You may have picked up on my recent fascination with large, jungly-looking plants. I don’t really have room for such colossi in either garden, but I can still admire them when visiting others’. My first encounter with giant rhubarb, Gunnera manicata, was as a child at Glendurgan in Cornwall, where one can still walk beneath the roughly corrugated, spiny leaves and imagine being deep in the jungle. Standing in the eerie light beneath one of the elephantine leaves, one can either fantasize about hiding from a pterodactyl, or simply shelter from a passing rain shower.
A long way from the South West of England, giant rhubarb is native to the cloud forests of South America. Here the leaves can grow to as much as 10ft across, making it one of the world’s largest perennial plants. In the UK it finds itself at home in much the same conditions as the tree fern, Dicksonia antarctica: where there’s deep, damp, nutrient rich soil and shelter from wind and cold.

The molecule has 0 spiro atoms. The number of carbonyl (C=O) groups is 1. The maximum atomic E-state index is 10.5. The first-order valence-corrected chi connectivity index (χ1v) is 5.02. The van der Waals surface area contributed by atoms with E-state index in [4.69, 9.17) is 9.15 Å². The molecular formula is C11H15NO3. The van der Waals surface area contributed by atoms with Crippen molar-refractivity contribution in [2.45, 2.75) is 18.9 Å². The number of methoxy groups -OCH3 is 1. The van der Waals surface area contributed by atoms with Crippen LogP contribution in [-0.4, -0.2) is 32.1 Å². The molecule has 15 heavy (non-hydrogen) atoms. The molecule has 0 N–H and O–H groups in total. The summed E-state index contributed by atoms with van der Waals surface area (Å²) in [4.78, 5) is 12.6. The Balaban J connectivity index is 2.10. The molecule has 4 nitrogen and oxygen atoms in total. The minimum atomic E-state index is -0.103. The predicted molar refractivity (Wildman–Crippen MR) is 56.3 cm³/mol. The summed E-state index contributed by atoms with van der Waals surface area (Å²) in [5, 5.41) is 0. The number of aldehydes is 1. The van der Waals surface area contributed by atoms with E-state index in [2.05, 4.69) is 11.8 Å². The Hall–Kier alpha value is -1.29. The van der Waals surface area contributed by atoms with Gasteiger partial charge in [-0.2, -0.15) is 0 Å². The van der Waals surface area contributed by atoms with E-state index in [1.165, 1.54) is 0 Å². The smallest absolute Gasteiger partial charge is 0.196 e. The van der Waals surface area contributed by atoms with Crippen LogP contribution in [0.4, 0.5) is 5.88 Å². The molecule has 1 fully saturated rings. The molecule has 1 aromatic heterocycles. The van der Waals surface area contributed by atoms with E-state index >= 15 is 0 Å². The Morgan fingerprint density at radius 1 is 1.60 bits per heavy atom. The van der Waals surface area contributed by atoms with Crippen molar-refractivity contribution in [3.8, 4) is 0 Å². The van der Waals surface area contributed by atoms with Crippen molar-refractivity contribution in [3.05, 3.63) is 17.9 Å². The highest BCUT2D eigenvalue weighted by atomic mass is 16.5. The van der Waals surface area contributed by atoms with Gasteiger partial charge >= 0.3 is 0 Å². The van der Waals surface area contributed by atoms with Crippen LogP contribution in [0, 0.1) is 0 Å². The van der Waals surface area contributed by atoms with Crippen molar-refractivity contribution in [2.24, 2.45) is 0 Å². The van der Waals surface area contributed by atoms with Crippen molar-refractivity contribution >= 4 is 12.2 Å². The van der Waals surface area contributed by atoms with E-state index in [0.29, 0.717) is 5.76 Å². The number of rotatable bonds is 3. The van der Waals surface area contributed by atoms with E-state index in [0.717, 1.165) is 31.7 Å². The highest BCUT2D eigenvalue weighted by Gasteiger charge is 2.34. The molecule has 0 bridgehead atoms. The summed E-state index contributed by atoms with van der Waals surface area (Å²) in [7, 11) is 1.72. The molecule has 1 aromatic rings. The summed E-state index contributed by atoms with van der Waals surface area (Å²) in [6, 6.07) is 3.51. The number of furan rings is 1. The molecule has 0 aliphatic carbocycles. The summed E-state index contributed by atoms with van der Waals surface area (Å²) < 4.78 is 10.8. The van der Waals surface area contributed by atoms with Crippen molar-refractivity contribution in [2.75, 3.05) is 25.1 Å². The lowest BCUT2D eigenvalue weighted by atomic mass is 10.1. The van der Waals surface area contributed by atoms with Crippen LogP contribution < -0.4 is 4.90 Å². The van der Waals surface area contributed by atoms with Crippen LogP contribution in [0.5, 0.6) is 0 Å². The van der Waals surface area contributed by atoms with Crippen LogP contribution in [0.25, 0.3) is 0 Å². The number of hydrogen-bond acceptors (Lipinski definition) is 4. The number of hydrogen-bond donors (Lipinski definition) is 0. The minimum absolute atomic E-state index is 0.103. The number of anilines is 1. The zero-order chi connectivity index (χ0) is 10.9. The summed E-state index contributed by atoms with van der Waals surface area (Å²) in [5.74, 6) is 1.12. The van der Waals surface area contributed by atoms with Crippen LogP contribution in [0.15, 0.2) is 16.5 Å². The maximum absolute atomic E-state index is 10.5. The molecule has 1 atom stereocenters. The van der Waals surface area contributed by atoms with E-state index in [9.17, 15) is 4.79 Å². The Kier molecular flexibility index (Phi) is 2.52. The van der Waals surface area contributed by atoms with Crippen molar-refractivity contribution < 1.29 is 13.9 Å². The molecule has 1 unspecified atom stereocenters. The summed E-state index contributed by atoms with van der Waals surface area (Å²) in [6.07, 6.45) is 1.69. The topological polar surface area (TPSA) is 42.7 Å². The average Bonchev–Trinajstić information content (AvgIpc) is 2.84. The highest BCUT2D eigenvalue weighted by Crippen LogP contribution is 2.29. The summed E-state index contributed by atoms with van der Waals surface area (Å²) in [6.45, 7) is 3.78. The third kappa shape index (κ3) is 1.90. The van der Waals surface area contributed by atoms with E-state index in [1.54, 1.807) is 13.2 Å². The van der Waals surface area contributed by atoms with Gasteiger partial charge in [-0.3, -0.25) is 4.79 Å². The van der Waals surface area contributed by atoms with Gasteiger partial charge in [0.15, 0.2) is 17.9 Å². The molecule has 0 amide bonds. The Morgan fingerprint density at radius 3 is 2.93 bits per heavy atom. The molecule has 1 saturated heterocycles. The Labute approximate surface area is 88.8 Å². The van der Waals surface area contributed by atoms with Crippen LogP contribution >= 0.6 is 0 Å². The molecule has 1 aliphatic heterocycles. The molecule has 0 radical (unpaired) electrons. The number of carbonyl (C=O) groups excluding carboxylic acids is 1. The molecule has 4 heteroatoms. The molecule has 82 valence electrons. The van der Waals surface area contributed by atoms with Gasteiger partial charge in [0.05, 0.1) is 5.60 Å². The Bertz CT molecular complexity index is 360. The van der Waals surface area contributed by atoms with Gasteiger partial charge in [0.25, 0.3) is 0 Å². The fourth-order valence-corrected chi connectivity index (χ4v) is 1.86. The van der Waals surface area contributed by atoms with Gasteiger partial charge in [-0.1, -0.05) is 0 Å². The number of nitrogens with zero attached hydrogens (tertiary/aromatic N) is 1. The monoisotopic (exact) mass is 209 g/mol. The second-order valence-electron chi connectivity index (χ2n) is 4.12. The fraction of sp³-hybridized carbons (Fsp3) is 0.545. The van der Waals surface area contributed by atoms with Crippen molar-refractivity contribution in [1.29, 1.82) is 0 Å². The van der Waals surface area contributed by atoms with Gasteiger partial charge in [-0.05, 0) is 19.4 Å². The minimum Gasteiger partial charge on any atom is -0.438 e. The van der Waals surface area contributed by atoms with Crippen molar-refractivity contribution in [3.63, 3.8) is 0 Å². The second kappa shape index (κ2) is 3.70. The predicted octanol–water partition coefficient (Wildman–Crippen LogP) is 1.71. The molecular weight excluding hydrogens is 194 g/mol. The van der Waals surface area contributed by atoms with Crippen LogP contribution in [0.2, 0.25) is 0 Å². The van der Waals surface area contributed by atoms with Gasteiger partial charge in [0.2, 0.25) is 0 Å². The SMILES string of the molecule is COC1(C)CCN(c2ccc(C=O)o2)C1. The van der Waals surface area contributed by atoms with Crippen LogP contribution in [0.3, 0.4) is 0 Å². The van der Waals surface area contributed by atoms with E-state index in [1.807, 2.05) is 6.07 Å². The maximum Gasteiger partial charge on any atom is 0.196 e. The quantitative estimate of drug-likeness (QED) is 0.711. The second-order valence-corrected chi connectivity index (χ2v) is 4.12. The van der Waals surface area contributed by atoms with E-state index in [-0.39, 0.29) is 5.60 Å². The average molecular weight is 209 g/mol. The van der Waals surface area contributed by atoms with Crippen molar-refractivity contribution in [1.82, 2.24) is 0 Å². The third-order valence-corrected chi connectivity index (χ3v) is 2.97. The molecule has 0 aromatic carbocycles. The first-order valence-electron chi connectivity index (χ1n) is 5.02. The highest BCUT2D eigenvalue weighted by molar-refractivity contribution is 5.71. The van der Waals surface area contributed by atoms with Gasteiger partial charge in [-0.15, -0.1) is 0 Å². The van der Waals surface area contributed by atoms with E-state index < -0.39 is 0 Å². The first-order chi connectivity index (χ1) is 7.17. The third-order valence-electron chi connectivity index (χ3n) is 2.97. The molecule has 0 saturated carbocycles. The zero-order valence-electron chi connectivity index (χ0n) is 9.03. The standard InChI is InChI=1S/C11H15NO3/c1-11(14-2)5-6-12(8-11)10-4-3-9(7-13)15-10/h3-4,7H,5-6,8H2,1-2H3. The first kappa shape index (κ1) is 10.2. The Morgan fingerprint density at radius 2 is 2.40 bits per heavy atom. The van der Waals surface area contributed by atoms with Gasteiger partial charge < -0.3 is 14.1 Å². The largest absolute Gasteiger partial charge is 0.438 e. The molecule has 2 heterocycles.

If the prodigious leaves are not impressive enough then the flower heads are more so – one metre tall, feathery cones of red and green that look distinctly primeval. They start to emerge early in spring, before the leaves really get going, and expand to look like giant fox tails. Close up, they are quite fascinating.
Gunnera manicata likes to grow in close proximity to water, whether bog garden or pond, and is not a plant to be forced into a pot or confined in a small space. Planted generously alongside other moisture lovers it will always draw gasps of delight, especially from anyone with a vivid imagination.
Where to see
Most of the great Cornish gardens have extensive clumps of giant rhubarb, but I can recommend Glendurgan and neighbouring Trebah especially. In Dorset, Abbotsbury Subtropical Gardens are famous for cultivating plants with some of the largest leaves in Britain. The Savill Gardens in Windsor Great Park and Logan Botanic Garden in South West Scotland are also great places to see Gunnera manicata in its element.